Disclaimer: I have personally seen zero episodes of Dan Fogelman’s American television drama “This Is Us.” But a rabbi friend of mine named Ray is a big fan of the show, and he talks about it all the time. He recently told me about an episode where a father is perpetually telling his daughter how great she is, how much he loves her, and how pleased he is with her. She lambastes her father for his constant compliments, and she bawls him out because she feels that he would never feel so compelled to lavish her with such praise if he weren’t – in fact – overcompensating for her obvious and various flaws and inadequacies. She is adamantly unwilling to see herself the way her father sees her. She wallows in self-loathing and self-pity. The episode paints a very clear picture of a daughter whose identity is fettered to the way she feels rather than the love of her father. One day her father secretly films her playing the guitar in her room (he aims to capture evidence of her undeniable talent, and thus convince her that his praise isn’t the mere obligatory flatterings of a father). When she discovers what he’s done, she’s furious! However, while her father is away one day she watches the video. Unbeknownst to her father he has not only captured proof of her musical talent, but because there’s a mirror behind her he has also inadvertently captured raw footage of his indisputably genuine delight in her. The countenance of her father’s face as he smittenly savors the singing of his daughter embeds itself in her heart and imagination, and she is changed …she has now contracted the holy infection of seeing herself as her father sincerely sees her!
The Holy Spirit has – in no uncertain terms – told me that the theme of 2018 (and life eternal) is Entering the Joy of Our Author & Father! How – you ask – has the Holy Spirit conveyed this vision and theme so clearly to me? Well, it actually started back on November 26th, 2017 in Xian China when my friend John walked my wife and I through a portion of God’s inerrant and inspired letter to the Hebrews where God says, “Obey your leaders and submit to them, for they are keeping watch over your souls, as those who will have to give an account. Let them do this with joy and not with groaning, for that would be of no advantage to you.” There is a very direct and obvious emphasis on JOY in this command. I get to participate – via submitting – in the joyful pastoral calling which God has placed on my brothers & elders Jason Piteo, Eric Hampton, and Jon Wilkinson! And I get to experience joy insofar as the members of ECPC choose to defer to me as pastor! My friend John rightly pointed to this passage’s emphasis on how right and proper it is for leaders to long for such joy (and lament the absence of it when people prefer to grumble and fume). But even in seasons of severe grumbling and grouchiness the joy and love of our Author & Father prevails! For instance, the Holy Spirit’s workmanship in the lives of men like Moses, David, and Paul reveals that even when these men were relentlessly opposed, attacked, and misunderstood they mediated for the church, deferred all anger and vengeance to the rightful owner, and sincerely said that they would forfeit their redemption if it meant that their enemies might be saved! Being a grouch is exhausting and oppressive …the joy of our Author & Father on the other hand is the lavish landscape of liberty, because it is the hogshead of grace!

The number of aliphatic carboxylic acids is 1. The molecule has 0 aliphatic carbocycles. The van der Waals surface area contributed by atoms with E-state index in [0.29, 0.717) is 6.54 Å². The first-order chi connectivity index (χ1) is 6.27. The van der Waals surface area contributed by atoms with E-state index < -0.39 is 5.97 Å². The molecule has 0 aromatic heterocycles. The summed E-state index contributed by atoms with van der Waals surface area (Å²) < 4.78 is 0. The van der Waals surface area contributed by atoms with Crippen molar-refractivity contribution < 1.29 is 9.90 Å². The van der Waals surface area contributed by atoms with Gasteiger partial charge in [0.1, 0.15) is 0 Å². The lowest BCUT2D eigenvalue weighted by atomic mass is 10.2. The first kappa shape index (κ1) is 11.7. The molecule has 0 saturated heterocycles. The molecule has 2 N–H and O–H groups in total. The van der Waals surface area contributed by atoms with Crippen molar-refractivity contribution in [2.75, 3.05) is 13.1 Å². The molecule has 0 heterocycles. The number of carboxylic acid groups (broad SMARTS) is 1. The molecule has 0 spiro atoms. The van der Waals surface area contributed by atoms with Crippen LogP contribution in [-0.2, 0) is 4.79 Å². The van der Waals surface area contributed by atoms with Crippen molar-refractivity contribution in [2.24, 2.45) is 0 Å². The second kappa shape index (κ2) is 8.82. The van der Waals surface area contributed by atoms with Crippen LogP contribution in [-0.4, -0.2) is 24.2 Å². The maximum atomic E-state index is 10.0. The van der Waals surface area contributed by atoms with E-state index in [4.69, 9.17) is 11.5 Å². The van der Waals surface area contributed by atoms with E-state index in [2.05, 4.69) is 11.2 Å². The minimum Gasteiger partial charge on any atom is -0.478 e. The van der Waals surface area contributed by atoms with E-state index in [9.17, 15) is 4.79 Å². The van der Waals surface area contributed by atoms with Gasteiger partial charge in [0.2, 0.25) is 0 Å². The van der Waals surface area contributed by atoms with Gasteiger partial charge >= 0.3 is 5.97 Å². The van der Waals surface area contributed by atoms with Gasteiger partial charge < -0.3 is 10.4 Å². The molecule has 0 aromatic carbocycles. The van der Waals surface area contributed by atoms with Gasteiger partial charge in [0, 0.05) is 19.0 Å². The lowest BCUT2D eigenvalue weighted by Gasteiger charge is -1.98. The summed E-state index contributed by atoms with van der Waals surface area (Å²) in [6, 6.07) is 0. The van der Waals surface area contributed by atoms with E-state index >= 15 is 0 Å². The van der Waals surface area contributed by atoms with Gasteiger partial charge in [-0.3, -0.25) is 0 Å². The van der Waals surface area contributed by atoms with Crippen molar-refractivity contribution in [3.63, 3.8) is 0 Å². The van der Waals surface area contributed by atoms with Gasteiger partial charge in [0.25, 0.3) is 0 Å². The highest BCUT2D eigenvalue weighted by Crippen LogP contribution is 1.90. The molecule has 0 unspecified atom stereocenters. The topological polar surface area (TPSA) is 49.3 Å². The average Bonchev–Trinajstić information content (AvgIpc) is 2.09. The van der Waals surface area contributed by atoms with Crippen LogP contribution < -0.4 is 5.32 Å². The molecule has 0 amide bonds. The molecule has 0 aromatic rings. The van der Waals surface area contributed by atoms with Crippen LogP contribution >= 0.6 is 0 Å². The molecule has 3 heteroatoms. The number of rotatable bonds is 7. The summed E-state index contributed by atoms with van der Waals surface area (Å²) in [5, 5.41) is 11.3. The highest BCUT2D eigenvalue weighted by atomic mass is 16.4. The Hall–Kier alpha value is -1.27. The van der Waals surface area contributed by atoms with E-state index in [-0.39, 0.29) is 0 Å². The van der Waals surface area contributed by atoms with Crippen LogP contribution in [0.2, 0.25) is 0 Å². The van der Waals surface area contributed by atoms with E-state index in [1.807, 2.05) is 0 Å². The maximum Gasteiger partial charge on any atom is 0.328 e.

As Robert Farrar Capon said of the Reformation, “It was a time when men went blind, staggering drunk because they had discovered, in the dusty basement of late medievalism, a whole cellar full of fifteen-hundred-year-old, two-hundred proof Grace! Bottle after bottle of pure distilate of Scripture, one sip of which would convince anyone that God saves us single-handedly. The Word of the Gospel – after all those centuries of trying to lift yourself into heaven by worrying about the perfection of your bootstraps – suddenly turned out to be a flat announcement that the saved were home before they started…Grace has to be drunk straight: no water, no ice, and certainly no ginger ale; neither goodness, nor badness, not the flowers that bloom in the spring of super spirituality could be allowed to enter into the case.”